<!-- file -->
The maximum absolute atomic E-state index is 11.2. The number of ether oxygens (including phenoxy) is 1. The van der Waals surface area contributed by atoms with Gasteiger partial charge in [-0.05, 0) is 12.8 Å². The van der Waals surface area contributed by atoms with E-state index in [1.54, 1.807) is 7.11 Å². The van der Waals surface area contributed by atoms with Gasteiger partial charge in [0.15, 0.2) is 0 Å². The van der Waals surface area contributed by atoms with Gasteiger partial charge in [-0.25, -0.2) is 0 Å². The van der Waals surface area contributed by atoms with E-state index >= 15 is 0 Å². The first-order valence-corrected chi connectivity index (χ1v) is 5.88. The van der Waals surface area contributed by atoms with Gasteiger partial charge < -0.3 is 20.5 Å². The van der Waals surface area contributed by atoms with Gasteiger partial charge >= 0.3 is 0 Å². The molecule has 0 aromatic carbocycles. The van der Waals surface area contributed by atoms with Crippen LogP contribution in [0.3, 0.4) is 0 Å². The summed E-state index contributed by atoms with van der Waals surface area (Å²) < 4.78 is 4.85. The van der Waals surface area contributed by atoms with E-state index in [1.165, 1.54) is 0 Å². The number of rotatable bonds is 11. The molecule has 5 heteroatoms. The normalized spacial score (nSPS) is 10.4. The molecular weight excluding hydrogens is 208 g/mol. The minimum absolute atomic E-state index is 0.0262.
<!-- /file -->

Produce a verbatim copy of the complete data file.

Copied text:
The maximum absolute atomic E-state index is 11.2. The number of ether oxygens (including phenoxy) is 1. The van der Waals surface area contributed by atoms with Gasteiger partial charge in [-0.05, 0) is 12.8 Å². The van der Waals surface area contributed by atoms with E-state index in [1.54, 1.807) is 7.11 Å². The van der Waals surface area contributed by atoms with Gasteiger partial charge in [0.15, 0.2) is 0 Å². The van der Waals surface area contributed by atoms with Gasteiger partial charge in [-0.25, -0.2) is 0 Å². The van der Waals surface area contributed by atoms with E-state index >= 15 is 0 Å². The first-order valence-corrected chi connectivity index (χ1v) is 5.88. The van der Waals surface area contributed by atoms with Gasteiger partial charge < -0.3 is 20.5 Å². The van der Waals surface area contributed by atoms with Gasteiger partial charge >= 0.3 is 0 Å². The molecule has 0 aromatic carbocycles. The van der Waals surface area contributed by atoms with Crippen LogP contribution in [0.3, 0.4) is 0 Å². The summed E-state index contributed by atoms with van der Waals surface area (Å²) < 4.78 is 4.85. The van der Waals surface area contributed by atoms with E-state index in [1.165, 1.54) is 0 Å². The number of rotatable bonds is 11. The molecule has 5 heteroatoms. The normalized spacial score (nSPS) is 10.4. The molecular weight excluding hydrogens is 208 g/mol. The minimum absolute atomic E-state index is 0.0262.